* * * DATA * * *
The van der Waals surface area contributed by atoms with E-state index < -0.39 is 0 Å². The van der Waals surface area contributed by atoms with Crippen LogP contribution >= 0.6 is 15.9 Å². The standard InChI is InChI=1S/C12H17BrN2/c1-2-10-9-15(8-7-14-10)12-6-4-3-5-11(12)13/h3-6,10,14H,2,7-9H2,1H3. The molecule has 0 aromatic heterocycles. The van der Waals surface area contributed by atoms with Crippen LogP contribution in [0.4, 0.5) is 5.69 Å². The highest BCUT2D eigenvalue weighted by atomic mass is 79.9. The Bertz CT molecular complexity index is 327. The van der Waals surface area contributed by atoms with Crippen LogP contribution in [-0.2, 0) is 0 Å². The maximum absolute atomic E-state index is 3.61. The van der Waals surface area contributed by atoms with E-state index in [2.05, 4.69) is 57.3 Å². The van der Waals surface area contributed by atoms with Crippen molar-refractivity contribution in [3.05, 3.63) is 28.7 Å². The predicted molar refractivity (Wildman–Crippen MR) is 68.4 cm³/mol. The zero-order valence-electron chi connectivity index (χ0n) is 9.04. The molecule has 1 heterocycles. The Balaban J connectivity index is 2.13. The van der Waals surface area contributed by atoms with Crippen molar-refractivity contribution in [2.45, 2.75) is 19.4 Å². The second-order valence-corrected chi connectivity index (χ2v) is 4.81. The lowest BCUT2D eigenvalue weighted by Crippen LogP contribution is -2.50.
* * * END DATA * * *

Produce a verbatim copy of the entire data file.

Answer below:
The van der Waals surface area contributed by atoms with E-state index < -0.39 is 0 Å². The van der Waals surface area contributed by atoms with Crippen LogP contribution >= 0.6 is 15.9 Å². The standard InChI is InChI=1S/C12H17BrN2/c1-2-10-9-15(8-7-14-10)12-6-4-3-5-11(12)13/h3-6,10,14H,2,7-9H2,1H3. The molecule has 0 aromatic heterocycles. The van der Waals surface area contributed by atoms with Crippen LogP contribution in [0.4, 0.5) is 5.69 Å². The highest BCUT2D eigenvalue weighted by atomic mass is 79.9. The Bertz CT molecular complexity index is 327. The van der Waals surface area contributed by atoms with Crippen LogP contribution in [-0.2, 0) is 0 Å². The maximum absolute atomic E-state index is 3.61. The van der Waals surface area contributed by atoms with E-state index in [2.05, 4.69) is 57.3 Å². The van der Waals surface area contributed by atoms with Crippen molar-refractivity contribution in [3.05, 3.63) is 28.7 Å². The predicted molar refractivity (Wildman–Crippen MR) is 68.4 cm³/mol. The zero-order valence-electron chi connectivity index (χ0n) is 9.04. The molecule has 1 heterocycles. The Balaban J connectivity index is 2.13. The van der Waals surface area contributed by atoms with Crippen molar-refractivity contribution in [2.45, 2.75) is 19.4 Å². The second-order valence-corrected chi connectivity index (χ2v) is 4.81. The lowest BCUT2D eigenvalue weighted by Crippen LogP contribution is -2.50.